127. Models of the New Constitutions.-But where did the States find their models? The State constitutions, as documents, were no doubt immediately suggested by the Colonial charters. In important respects they differed from the charters : the charters emanated from the king, the constitutions from the people; the charters were grants of rights and powers to the people, the constitutions were acts of the people organizing government. Both the constitutions and charters had a certain likeness to the old English charters, as Magna Charta and the Bill of Rights, while the constitutions made or proposed for England in the time of the Commonwealth may have been in the minds of the statesmen of 1776-1787. Mention may be made of the Instrument of Government that created the Protectorate in 1653."

128. The Transition from Colony to State.-The Colonial governments were not destroyed, but were rested on a new foundation, adjusted to a new political system, and in all essential features continued under a new name. The division into three branches, the bicameral legislature, the common parliamentary law, the former local institutions, and all the old safeguards of civil liberty were duly perpetuated. As one has said: “The revolution was not a war against these things; it was a war for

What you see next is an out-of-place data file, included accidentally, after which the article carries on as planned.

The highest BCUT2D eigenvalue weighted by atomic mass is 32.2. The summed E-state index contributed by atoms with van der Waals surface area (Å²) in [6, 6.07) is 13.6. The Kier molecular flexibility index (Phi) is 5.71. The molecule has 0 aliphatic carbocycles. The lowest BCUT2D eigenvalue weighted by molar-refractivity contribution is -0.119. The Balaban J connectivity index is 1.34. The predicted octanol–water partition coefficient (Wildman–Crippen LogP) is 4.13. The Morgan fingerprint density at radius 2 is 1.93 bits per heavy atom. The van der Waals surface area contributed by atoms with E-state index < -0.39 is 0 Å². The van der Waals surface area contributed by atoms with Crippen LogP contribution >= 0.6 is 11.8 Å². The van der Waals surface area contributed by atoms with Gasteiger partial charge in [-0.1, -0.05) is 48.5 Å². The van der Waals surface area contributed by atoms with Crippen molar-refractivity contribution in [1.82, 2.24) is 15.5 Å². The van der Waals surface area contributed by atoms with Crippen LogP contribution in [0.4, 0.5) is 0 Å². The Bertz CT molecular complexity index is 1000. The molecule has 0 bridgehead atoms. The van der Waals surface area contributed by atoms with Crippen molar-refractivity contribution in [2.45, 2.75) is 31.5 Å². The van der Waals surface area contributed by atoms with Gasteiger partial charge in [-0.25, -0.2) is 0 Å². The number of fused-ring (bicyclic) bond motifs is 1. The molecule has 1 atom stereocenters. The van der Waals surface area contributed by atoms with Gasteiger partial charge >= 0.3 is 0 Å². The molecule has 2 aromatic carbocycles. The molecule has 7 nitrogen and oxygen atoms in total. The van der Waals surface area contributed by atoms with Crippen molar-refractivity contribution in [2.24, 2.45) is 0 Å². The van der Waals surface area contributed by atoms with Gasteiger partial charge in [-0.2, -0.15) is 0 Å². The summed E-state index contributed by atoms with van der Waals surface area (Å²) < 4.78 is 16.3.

1 Commenting on the similarity of the frame of government in the republics that make up the United States,

-"a similarity which appears the more remarkable when we remember that each of the republics is independent and self-determined as respects its frame of government,”—Mr. Bryce observes that it “ is due to the common source whence the governments flow. They are all copies, some immediate, some mediate, of ancient English institutions, viz., chartered self-governing corporations, which, under the influence of English habits, ard with the precedent of the English parliamentary system before their eyes, developed into governments resembling that of England in the eighteenth century. Each of the thirteen Colonies had up to 1776 been regulated by a charter from the British Crown, which, according to the best and oldest of all English traditions, allowed it the practical management of its own affairs. The charter contained a sort of skeleton constitution, which usage had clothed with nerves, muscles, and sinews, till it became a complete and symmetrical working system of free government." The American Commonwealth, Vol. I., p. 458. (1888.)